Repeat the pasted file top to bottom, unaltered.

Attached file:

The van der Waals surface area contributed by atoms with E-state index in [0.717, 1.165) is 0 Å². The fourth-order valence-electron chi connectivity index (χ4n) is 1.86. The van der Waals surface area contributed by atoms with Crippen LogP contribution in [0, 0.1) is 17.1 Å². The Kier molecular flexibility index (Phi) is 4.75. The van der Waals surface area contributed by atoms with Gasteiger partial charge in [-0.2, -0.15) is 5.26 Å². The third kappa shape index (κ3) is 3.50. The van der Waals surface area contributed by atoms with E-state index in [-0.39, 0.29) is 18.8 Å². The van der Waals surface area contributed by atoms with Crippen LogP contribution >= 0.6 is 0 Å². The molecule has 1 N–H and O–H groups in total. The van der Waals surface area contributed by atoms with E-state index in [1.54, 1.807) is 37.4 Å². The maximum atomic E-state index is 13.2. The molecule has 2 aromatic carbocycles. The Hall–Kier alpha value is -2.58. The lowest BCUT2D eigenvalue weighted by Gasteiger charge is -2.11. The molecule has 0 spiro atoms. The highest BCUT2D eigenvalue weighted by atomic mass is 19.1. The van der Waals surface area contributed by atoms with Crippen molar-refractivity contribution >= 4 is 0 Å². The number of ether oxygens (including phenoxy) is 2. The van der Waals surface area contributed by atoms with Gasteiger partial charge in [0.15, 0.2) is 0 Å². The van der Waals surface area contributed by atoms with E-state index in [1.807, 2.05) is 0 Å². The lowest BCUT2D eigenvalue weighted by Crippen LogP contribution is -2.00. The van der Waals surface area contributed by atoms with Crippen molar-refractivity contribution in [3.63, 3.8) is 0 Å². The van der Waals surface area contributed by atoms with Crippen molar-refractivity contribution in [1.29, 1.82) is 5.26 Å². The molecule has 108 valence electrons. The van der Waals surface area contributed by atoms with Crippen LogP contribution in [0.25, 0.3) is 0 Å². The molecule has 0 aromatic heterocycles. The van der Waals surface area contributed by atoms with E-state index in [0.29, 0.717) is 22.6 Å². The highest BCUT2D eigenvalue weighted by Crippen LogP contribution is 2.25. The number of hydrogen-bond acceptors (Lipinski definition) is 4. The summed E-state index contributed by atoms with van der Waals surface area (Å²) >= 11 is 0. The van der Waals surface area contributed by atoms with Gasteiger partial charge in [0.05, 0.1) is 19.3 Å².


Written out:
The van der Waals surface area contributed by atoms with E-state index in [0.717, 1.165) is 0 Å². The fourth-order valence-electron chi connectivity index (χ4n) is 1.86. The van der Waals surface area contributed by atoms with Crippen LogP contribution in [0, 0.1) is 17.1 Å². The Kier molecular flexibility index (Phi) is 4.75. The van der Waals surface area contributed by atoms with Gasteiger partial charge in [-0.2, -0.15) is 5.26 Å². The third kappa shape index (κ3) is 3.50. The van der Waals surface area contributed by atoms with E-state index in [-0.39, 0.29) is 18.8 Å². The van der Waals surface area contributed by atoms with Crippen LogP contribution >= 0.6 is 0 Å². The molecule has 1 N–H and O–H groups in total. The van der Waals surface area contributed by atoms with E-state index in [1.54, 1.807) is 37.4 Å². The maximum atomic E-state index is 13.2. The molecule has 2 aromatic carbocycles. The Hall–Kier alpha value is -2.58. The lowest BCUT2D eigenvalue weighted by Gasteiger charge is -2.11. The molecule has 0 spiro atoms. The highest BCUT2D eigenvalue weighted by atomic mass is 19.1. The van der Waals surface area contributed by atoms with Crippen molar-refractivity contribution >= 4 is 0 Å². The number of ether oxygens (including phenoxy) is 2. The van der Waals surface area contributed by atoms with Gasteiger partial charge in [0.15, 0.2) is 0 Å². The van der Waals surface area contributed by atoms with E-state index in [1.807, 2.05) is 0 Å². The lowest BCUT2D eigenvalue weighted by Crippen LogP contribution is -2.00. The van der Waals surface area contributed by atoms with Crippen molar-refractivity contribution in [3.63, 3.8) is 0 Å². The van der Waals surface area contributed by atoms with Crippen molar-refractivity contribution in [1.29, 1.82) is 5.26 Å². The molecule has 108 valence electrons. The van der Waals surface area contributed by atoms with Crippen LogP contribution in [0.25, 0.3) is 0 Å². The molecule has 0 aromatic heterocycles. The van der Waals surface area contributed by atoms with E-state index in [0.29, 0.717) is 22.6 Å². The highest BCUT2D eigenvalue weighted by Crippen LogP contribution is 2.25. The number of hydrogen-bond acceptors (Lipinski definition) is 4. The summed E-state index contributed by atoms with van der Waals surface area (Å²) >= 11 is 0. The van der Waals surface area contributed by atoms with Gasteiger partial charge in [0.05, 0.1) is 19.3 Å².